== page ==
Reverse DNS Explained

Most of us know DNS as resolving a name to an IP address, for example (www.yourdomain.com -> 1.1.1.1). For this to work, “yourdomain.com” is added to an authorative DNS server which responds to queries from DNS servers around the world.  Reverse DNS is basically the same thing, but backwards… it resolves an IP address to a name, for example (1.1.1.1 -> www.yourdomain.com).

Why would you need to have your IP resolve back to your website you might be asking? Well, you don’t.  The above was just an example of how it works. What is important though is Reverse DNS when it comes to mail servers.  If you operate your own mail server, you absolutely must have Reverse DNS configured. The IP address of the mail server must have a PTR (pointer record) that resolves back to the name of the mail server, i.e mail.yourdomain.com. If you attempt to operate a mail server without Reverse DNS configured, most of your mail will end up in peoples junk/spam folders (or not arrive at all).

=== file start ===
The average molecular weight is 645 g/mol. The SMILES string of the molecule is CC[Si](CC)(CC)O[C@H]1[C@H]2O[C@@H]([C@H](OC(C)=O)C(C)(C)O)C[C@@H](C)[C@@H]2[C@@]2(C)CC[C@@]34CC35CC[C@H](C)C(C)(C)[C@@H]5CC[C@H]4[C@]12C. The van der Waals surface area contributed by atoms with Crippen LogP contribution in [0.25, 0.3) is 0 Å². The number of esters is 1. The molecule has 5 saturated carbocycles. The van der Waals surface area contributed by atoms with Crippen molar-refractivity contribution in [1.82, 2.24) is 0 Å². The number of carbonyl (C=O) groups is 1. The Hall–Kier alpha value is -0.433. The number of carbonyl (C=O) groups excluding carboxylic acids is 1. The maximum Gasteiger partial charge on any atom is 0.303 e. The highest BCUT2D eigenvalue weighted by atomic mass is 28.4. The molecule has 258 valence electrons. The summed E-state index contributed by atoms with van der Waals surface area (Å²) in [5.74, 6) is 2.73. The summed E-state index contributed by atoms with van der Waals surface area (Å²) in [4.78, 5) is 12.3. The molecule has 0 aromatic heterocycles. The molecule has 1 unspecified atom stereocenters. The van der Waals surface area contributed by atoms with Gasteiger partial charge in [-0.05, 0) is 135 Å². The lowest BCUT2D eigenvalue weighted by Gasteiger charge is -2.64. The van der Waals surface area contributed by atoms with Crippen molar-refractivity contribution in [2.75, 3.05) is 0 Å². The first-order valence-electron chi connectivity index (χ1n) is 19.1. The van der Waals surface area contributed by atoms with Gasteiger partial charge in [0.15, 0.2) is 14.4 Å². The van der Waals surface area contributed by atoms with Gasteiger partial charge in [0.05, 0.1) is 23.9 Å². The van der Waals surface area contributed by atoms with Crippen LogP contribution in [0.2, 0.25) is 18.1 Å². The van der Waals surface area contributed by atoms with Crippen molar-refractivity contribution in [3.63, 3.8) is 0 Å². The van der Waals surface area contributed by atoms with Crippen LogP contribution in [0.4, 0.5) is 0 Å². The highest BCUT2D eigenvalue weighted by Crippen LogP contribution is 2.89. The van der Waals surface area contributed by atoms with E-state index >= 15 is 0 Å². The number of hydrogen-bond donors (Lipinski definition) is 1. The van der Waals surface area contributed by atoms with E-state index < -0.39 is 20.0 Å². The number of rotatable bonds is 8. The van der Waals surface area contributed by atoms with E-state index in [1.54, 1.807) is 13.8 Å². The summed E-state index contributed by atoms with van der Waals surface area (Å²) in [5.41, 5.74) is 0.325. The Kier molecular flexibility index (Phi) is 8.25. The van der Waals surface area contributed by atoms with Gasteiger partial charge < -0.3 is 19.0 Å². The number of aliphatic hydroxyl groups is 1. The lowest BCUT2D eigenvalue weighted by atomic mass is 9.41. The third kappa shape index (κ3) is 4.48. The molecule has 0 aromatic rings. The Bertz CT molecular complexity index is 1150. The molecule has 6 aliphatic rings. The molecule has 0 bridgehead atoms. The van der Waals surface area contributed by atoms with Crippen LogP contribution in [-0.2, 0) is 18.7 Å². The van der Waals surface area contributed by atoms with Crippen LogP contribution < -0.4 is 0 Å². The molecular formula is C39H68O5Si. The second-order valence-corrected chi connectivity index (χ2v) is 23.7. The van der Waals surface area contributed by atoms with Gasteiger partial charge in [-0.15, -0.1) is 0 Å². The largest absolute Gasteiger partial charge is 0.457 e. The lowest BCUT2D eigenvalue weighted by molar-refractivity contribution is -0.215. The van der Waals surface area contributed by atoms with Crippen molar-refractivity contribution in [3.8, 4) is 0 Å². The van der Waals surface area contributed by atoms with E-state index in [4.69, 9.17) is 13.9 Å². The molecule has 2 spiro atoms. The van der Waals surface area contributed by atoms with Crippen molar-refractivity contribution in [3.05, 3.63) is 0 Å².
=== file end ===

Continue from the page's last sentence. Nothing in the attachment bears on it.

How is Reverse DNS Setup?

Reverse DNS is generally managed by the Internet Service Provider or Hosting Provider to whom owns the IP prefix. Some hosting providers give customers the ability to manage the PTR record for the assigned IP’s in an online portal of some kind.  Other providers require you to open a ticket to them and have the Reverse DNS PTR record set manually for your IP address.

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